Godless: The Church of Liberalism is the fifth book by Ann Coulter. It quickly topped the New York Times bestseller list, and generated a round of news stories about some "controversial" remarks contained therein. The news focused on Coulter's comments on victims as spokesmen. However, the book covers many aspects of liberalism. Beyond the particular topics, Godless advances the thesis that liberalism is really a religion--a Godless one.
The book covers the following topics, enumerated by chapter.
1. Multiple topics, including environmentalism and liberalism as a religion
2. Liberalism on crime
3. The Willie Horton case
5. Victims as spokesmen
6. Public school teachers
7. Liberalism versus science
8. The "theory" of evolution
9. The "evidence" for evolution
10. The treatment of critics of evolution
11. The political consequences of evolution
Coulter's work is excellent, as usual. Her writing style is the mix of quick wit and bomb-throwing that has made her famous. This makes subjects that might otherwise be turgid easy to read about. As in her other books, she has a tendency to move quickly from fact to fact, and the larger point can get lost in the shuffle. Something is lost in analytical precision, but her style helps the reader to understand liberalism in a way that other authors' styles do not.
Several parts of Godless are particularly excellent. The chapter on the Willie Horton case is fascinating. It's still hard to believe that the Democrats nominated someone for President who thought that it was a good idea to let murderers serving life-without-parole out of prison on weekend furloughs. The chapter on crime should totally shatter the myth that liberals are tough on crime. It provides case-and-point evidence for what conservatives mean by judicial activism.
The true story of the Scopes Monkey Trial is spellbinding. Suffice to say, the truth is completely different from what you've heard. The entire four chapters on evolution are good. It's amazing to hear the "theory" of evolution and realize just how flimsy it actually is. Orthodoxy is only maintained by persecuting scientists who disagree, as Coulter documents. The political implications of Darwinism are particularly chilling. Coulter documents how Darwinism gave rise to Hitler and the eugenics movement.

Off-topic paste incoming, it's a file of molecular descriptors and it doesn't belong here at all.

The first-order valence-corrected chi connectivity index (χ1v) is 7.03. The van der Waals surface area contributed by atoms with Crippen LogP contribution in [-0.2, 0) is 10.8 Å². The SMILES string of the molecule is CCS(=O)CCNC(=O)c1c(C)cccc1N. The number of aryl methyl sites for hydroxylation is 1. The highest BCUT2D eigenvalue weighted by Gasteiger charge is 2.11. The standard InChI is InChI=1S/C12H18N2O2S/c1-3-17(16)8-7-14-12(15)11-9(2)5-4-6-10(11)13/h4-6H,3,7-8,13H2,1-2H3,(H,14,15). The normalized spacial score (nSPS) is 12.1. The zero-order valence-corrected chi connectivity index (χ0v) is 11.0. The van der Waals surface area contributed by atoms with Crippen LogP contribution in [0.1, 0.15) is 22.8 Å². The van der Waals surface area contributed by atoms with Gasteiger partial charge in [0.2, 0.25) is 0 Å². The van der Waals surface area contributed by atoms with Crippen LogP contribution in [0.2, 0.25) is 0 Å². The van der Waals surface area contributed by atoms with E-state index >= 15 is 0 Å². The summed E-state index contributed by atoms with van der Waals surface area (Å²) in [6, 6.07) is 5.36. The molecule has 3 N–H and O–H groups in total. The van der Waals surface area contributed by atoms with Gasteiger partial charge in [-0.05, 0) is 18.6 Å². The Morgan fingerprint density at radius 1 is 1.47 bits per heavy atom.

I do have a few objections to various points in the book. One is her treatment of the Anti-Federalists. True, they opposed ratification of the Constitution, but for completely different reasons than today's liberals. Liberals today hate the Constitution because it restrains government power. The Anti-Federalists objected to the Constitution because it did not restrain government power enough. Their main points were that the Constitution should contain a Bill of Rights (which was later adopted), that it would lead to the federal government overrunning the state governments, and that the judiciary would become too powerful. Today, these points seem difficult to dispute.
Coulter also seems to endorse the "old Earth" chronology of intelligent design, rather than the "young Earth" chronology of creationism. This leads to some conceptual problems for her (and the entire ID movement) which she does not explore.
The overarching theme of the book is that liberalism is really a religion, as opposed to a rational belief system. Looking at liberalism as a religion is a useful analogy, to a point. Evolution is certainly a religious belief, not a scientific truth. Abortion really does seem like a sacrament for liberals. At other times the analogy seems forced, as when the spokes-victims are said to be emblematic of the doctrine of infallibility.
I wish that Coulter had explored the analogy in greater depth. Assuming that liberalism is a religion, what is its catechism? Coulter does a good job cataloguing many of the strange actions, statements, and beliefs of liberals. But this raises a deeper question. Where is all this nonsense coming from?
The most important sentence of the book is this one, from the first chapter.
"Everything that liberals believe is in elegant opposition to basic Biblical precepts."
Indeed it is, and this is the key to solving the puzzle. Once you realize the implications of this statement, everything falls into place. What previously seemed incomprehensible suddenly makes perfect sense.
Unfortunately, Coulter does not pursue this thought further. Still, she has come closer than any other author to discerning the true nature of liberalism. That, by itself, makes her book well worth purchasing and reading.